Under the headling, Kuroda Surprises With Stimulus Boost as Japan Struggles, is the following summation:
Today’s decision comes almost 19 months after Kuroda unleashed his initial asset-purchase plan, with the intention of doubling the monetary base. That move similarly drove up stocks and undercut the yen. Since then, a more competitive exchange rate has triggered higher corporate earnings, and asset-price gains have expanded Japanese households’ net worth.
To which the natural reply, given what has transpired and is transpiring, is “so what?”
Language matters and unfortunately orthodox economics has a tight grip on what passes for “stimulus.” We should be more demanding about this kind of redistribution, as that paragraph above demonstrates with accuracy rarely seen of late. The word “stimulus” does not apply broadly, as is obvious by BoJ’s panicked move here.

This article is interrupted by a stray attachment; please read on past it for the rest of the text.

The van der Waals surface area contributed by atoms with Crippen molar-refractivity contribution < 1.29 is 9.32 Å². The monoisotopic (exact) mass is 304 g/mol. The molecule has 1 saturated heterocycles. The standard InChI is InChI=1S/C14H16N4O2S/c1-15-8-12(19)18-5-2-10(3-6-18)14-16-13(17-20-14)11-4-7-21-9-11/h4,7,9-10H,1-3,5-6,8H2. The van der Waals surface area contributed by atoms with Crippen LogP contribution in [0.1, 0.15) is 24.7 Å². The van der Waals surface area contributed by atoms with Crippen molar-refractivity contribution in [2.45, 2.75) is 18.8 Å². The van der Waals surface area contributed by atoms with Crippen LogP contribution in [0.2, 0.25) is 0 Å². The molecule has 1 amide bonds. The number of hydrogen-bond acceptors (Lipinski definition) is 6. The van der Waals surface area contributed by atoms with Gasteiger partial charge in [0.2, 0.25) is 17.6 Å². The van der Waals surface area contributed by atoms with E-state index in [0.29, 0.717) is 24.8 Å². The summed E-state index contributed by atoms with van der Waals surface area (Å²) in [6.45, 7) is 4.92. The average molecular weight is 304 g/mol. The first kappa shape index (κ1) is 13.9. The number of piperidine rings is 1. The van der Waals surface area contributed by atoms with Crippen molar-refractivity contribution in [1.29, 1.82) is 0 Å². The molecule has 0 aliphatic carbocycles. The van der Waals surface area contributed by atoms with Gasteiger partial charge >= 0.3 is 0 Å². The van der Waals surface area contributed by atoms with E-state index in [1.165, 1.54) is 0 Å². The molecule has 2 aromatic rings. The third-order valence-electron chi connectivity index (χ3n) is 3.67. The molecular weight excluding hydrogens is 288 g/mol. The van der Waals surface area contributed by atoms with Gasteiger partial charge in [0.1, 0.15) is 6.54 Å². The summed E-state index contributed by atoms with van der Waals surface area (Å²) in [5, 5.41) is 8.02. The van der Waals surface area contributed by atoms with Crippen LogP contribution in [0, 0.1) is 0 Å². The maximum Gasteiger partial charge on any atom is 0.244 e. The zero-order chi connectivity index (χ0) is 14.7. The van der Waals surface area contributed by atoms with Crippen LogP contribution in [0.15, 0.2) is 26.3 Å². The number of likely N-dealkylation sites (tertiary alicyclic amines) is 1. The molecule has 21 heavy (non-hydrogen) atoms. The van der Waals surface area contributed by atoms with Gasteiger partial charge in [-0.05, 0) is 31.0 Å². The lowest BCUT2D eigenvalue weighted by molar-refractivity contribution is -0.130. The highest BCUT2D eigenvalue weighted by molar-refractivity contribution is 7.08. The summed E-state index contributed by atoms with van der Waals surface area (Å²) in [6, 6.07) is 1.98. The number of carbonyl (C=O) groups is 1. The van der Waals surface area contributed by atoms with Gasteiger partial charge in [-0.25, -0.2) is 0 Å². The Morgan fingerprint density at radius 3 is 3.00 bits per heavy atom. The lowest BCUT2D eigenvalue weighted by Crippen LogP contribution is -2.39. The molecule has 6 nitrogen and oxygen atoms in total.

That said, again what do stock prices say about all of this? The Nikkei cannot be enthralled by the prospects of a worse recession than that of 1997, and surely cannot be fooled by an elevation of QQE that contributed to this ruin in the first place. Markets may not be efficient, but there is certainly some efficiency still in there somewhere.
At this point in time, everybody should be asking themselves what stock prices are actually discounting, and not just in Japan.